Time to Eat the Dogs

A Podcast About Science, History, and Exploration

Replay: Faces, Beauty, and the Brain

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“An ideal head, destitute of character” Johann Lavater, 1792.

Rachel Walker talks about physiognomy — the study of the human face — and why it was so popular among scientists and the general public in the 18th and 19th centuries. Walker is an assistant professor of history at the University of Hartford. She is completing a book based on her dissertation, “A Beautiful Mind: Faces, Beauty, and the Brain in the Anglo-Atlantic World, 1780-1860.”

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Rachel Walker

Replay: New Insights about Darwin

9780226523118Alistair Sponsel talks about Darwin’s experiences on HMS Beagle and his early career as a naturalist. His close reading of Darwin’s journals and letters reveals insights about the man that would become known as the father of evolution. Sponsel is the Historian of Life Sciences at the Center for Humanities and History of Modern Biology at Cold Spring Harbor Laboratory. He’s the author Darwin’s Evolving Identity: Adventure, Ambition, and the Sin of Speculation.

Alistair Sponsel

Inuit Testimony and the Search for Franklin’s Ships

HMS Erebus in the Ice

HMS Erebus in the Ice, François Etienne Musin, 1846

David Woodman talks about his quest to find the missing wrecks of the Franklin Expedition, a mission that led him to the journals of the Arctic explorer Charles Hall who lived with the Inuit for four years and recorded their encounters with British explorers. Woodman is the author of Unravelling the Franklin Mystery: Inuit Testimony, a book that correctly predicted the site of HMS Erebus discovered by Parks Canada in 2014.

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David Woodman Credit: John Murray

Replay: Women Wanderers of the Romantic Era

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Ingrid Horrocks talks about the way women travelers, specifically women wanderers, are represented in late-eighteenth century literature, particularly in the work of women writers. Horrocks in an associate professor in the School of English and Media Studies at Massey University in Wellington, New Zealand. She is the author of Women Wanderers and the Writing of Mobility, 1784–1814.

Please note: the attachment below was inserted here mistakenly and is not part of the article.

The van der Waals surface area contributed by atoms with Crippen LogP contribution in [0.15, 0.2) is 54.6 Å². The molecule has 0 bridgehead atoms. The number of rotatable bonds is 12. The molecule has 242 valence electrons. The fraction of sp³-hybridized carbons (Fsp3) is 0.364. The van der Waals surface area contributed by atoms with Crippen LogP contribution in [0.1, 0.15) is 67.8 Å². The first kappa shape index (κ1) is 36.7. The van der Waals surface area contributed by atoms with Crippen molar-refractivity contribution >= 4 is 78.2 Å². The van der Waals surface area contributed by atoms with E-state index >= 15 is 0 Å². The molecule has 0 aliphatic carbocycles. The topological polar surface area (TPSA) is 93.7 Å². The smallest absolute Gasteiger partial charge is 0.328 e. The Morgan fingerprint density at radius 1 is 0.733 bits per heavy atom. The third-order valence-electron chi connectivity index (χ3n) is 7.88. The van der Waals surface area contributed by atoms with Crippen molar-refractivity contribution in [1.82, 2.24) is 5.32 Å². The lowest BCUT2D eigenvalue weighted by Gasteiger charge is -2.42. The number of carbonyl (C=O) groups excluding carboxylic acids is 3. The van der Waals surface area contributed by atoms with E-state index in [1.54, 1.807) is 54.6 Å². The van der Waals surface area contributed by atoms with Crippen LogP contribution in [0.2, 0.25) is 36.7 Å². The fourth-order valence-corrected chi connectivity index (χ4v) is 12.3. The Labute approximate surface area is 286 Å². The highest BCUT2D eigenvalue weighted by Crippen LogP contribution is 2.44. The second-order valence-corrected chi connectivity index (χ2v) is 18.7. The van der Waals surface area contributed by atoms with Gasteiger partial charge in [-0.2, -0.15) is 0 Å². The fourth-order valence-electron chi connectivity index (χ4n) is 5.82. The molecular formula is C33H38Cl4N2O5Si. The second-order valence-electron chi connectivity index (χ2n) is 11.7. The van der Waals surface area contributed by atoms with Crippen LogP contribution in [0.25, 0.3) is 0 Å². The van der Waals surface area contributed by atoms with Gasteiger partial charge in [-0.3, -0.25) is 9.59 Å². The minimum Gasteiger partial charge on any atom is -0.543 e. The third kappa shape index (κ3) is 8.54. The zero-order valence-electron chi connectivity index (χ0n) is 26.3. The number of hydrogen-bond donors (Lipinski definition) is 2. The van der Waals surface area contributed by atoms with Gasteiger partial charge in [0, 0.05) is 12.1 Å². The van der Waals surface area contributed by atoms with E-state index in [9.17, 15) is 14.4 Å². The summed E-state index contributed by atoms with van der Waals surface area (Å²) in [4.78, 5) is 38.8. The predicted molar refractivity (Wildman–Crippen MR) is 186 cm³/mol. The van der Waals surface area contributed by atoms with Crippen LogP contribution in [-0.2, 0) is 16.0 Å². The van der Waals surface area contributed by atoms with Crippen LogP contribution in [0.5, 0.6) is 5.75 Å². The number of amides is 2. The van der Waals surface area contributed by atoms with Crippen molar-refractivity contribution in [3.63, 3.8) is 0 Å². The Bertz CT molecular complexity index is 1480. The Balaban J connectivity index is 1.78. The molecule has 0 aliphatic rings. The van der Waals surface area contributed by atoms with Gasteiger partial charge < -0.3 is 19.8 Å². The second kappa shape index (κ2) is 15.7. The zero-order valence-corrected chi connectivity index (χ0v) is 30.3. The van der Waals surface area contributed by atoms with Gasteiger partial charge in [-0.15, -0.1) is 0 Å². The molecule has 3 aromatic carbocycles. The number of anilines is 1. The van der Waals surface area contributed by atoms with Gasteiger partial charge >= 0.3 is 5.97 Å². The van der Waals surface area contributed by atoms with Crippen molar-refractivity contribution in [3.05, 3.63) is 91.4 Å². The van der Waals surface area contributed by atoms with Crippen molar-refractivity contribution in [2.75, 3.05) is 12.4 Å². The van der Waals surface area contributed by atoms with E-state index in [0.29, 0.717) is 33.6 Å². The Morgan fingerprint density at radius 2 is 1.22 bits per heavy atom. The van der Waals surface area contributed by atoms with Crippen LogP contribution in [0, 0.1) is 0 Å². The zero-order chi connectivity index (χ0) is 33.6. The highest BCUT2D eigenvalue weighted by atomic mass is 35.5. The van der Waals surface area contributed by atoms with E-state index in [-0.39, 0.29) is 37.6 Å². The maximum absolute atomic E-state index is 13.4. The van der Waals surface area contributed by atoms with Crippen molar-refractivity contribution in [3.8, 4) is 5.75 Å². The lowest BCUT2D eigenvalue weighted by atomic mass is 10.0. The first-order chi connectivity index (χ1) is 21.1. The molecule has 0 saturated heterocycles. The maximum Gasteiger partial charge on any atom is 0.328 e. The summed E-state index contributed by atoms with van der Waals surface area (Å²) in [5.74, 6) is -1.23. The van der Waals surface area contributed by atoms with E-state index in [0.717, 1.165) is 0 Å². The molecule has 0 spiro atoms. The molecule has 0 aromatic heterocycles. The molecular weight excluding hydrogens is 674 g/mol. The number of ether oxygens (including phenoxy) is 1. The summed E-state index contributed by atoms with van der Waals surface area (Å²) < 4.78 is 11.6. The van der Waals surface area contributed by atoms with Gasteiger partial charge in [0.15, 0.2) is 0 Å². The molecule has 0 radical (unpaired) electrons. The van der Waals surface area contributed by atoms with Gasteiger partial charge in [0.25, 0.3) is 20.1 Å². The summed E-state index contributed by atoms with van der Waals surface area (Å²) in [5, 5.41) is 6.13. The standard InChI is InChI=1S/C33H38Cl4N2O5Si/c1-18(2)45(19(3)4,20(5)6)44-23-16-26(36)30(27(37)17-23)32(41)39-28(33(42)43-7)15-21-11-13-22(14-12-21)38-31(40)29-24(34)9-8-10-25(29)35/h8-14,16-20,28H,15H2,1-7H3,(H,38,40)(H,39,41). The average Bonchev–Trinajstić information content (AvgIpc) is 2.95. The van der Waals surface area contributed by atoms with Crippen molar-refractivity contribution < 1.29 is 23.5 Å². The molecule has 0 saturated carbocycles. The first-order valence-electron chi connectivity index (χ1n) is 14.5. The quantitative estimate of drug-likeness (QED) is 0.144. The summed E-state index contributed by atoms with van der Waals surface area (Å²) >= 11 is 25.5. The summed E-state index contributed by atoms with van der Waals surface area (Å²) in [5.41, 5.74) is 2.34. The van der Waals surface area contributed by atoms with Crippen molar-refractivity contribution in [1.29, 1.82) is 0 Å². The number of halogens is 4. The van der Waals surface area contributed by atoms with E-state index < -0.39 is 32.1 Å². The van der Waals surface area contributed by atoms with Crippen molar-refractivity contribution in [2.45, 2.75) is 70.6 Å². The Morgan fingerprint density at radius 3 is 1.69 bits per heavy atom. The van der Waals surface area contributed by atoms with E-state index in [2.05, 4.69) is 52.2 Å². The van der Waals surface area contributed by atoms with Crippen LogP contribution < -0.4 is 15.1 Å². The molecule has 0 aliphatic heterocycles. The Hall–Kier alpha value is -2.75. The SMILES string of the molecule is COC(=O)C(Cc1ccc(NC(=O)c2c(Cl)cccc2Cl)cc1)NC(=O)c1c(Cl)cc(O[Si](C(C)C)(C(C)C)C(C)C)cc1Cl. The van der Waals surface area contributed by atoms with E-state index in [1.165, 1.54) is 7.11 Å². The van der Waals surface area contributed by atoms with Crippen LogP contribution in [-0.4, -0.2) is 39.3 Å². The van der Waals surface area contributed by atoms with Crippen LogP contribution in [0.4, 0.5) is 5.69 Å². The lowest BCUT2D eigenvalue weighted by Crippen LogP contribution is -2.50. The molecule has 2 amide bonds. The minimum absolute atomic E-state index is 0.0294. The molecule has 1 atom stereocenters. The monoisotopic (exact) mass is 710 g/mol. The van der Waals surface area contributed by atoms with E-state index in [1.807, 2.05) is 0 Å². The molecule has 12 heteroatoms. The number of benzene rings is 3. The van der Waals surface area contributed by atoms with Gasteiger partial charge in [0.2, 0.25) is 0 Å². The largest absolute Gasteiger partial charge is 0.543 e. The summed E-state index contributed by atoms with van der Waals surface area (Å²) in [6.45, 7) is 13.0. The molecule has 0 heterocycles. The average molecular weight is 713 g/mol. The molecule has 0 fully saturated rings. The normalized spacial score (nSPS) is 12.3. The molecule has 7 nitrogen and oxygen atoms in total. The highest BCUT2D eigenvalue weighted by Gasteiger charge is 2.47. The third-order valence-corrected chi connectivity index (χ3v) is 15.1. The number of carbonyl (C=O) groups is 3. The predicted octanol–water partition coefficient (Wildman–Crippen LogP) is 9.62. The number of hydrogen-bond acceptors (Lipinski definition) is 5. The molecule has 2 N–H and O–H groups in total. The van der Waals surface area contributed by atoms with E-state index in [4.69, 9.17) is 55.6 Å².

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Ingrid Horrocks

Science, Islam, and Evolution

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Indian Postal Stamp of Sayyid Ahmad Khan

Sarah Qidwai talks about her research on Sayyid Ahmad Khan as well as her own journey to Mecca and Medina. Qidwai is a Ph.D candidate in the History of Science at the University of Toronto. Her essay “Reexamining Complexity: Sayyid Ahmad Khan’s Interpretation of ‘Science’ in Islam” is in the edited collection Rethinking History, Science and Religion: Exploring Complexity published this year by the University of Pittsburgh Press.

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Sarah Qidwai

Replay: Creatures of Cain

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Erika Milam talks about the scientific search for human nature, a project that captured the attention of paleontologists, anthropologists, and primatologists in the years after World War II. Milam is a professor of history at Princeton University. She is the author of Creatures of Cain: The Hunt for Human Nature in Cold War America.

Erika Milam, Professor of History, Dickenson Hall

The City Built by Travel

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The West Indian Social Club of Hartford

Fiona Vernal talks about the travel experiences of Hartford’s many communities. Vernal is an associate professor of history at the University of Connecticut. She’s the creator of the exhibition “From Human Rights to Civil Rights: African American, Puerto Rican, and West Indian Housing Struggles in Hartford County Connecticut, 1940-2019” currently showing at the Hartford Public Library.

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Fiona Vernal